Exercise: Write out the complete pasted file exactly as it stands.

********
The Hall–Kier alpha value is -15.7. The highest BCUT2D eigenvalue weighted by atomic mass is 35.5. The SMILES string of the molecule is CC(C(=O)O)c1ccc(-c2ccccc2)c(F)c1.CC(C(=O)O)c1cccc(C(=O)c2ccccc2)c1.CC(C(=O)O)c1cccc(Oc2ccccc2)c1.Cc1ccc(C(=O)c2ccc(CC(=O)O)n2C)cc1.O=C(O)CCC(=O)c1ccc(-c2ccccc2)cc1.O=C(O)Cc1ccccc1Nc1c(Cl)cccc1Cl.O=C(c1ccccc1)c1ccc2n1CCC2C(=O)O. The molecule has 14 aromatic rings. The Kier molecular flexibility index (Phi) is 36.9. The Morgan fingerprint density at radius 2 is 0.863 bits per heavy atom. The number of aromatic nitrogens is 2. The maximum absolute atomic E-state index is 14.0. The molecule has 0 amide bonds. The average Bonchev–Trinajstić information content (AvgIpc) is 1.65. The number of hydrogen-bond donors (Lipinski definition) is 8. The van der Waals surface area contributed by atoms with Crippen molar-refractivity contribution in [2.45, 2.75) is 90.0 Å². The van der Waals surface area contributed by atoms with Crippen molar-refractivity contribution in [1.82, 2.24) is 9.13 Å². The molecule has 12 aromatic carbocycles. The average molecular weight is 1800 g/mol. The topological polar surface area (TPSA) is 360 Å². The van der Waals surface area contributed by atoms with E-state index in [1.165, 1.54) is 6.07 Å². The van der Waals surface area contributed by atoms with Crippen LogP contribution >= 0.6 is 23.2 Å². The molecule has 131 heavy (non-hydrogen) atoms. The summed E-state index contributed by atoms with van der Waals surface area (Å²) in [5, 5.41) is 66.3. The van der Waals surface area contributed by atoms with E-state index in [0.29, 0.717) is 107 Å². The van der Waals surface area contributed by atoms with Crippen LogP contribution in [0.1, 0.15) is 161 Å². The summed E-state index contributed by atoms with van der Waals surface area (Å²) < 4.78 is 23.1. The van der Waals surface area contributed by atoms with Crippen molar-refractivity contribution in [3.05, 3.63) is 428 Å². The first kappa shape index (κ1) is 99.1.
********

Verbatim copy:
The Hall–Kier alpha value is -15.7. The highest BCUT2D eigenvalue weighted by atomic mass is 35.5. The SMILES string of the molecule is CC(C(=O)O)c1ccc(-c2ccccc2)c(F)c1.CC(C(=O)O)c1cccc(C(=O)c2ccccc2)c1.CC(C(=O)O)c1cccc(Oc2ccccc2)c1.Cc1ccc(C(=O)c2ccc(CC(=O)O)n2C)cc1.O=C(O)CCC(=O)c1ccc(-c2ccccc2)cc1.O=C(O)Cc1ccccc1Nc1c(Cl)cccc1Cl.O=C(c1ccccc1)c1ccc2n1CCC2C(=O)O. The molecule has 14 aromatic rings. The Kier molecular flexibility index (Phi) is 36.9. The Morgan fingerprint density at radius 2 is 0.863 bits per heavy atom. The number of aromatic nitrogens is 2. The maximum absolute atomic E-state index is 14.0. The molecule has 0 amide bonds. The average Bonchev–Trinajstić information content (AvgIpc) is 1.65. The number of hydrogen-bond donors (Lipinski definition) is 8. The van der Waals surface area contributed by atoms with Crippen molar-refractivity contribution in [2.45, 2.75) is 90.0 Å². The van der Waals surface area contributed by atoms with Crippen molar-refractivity contribution in [1.82, 2.24) is 9.13 Å². The molecule has 12 aromatic carbocycles. The average molecular weight is 1800 g/mol. The topological polar surface area (TPSA) is 360 Å². The van der Waals surface area contributed by atoms with E-state index in [1.165, 1.54) is 6.07 Å². The van der Waals surface area contributed by atoms with Crippen LogP contribution >= 0.6 is 23.2 Å². The molecule has 131 heavy (non-hydrogen) atoms. The summed E-state index contributed by atoms with van der Waals surface area (Å²) in [5, 5.41) is 66.3. The van der Waals surface area contributed by atoms with E-state index in [0.29, 0.717) is 107 Å². The van der Waals surface area contributed by atoms with Crippen LogP contribution in [0.1, 0.15) is 161 Å². The summed E-state index contributed by atoms with van der Waals surface area (Å²) < 4.78 is 23.1. The van der Waals surface area contributed by atoms with Crippen molar-refractivity contribution in [3.05, 3.63) is 428 Å². The first kappa shape index (κ1) is 99.1.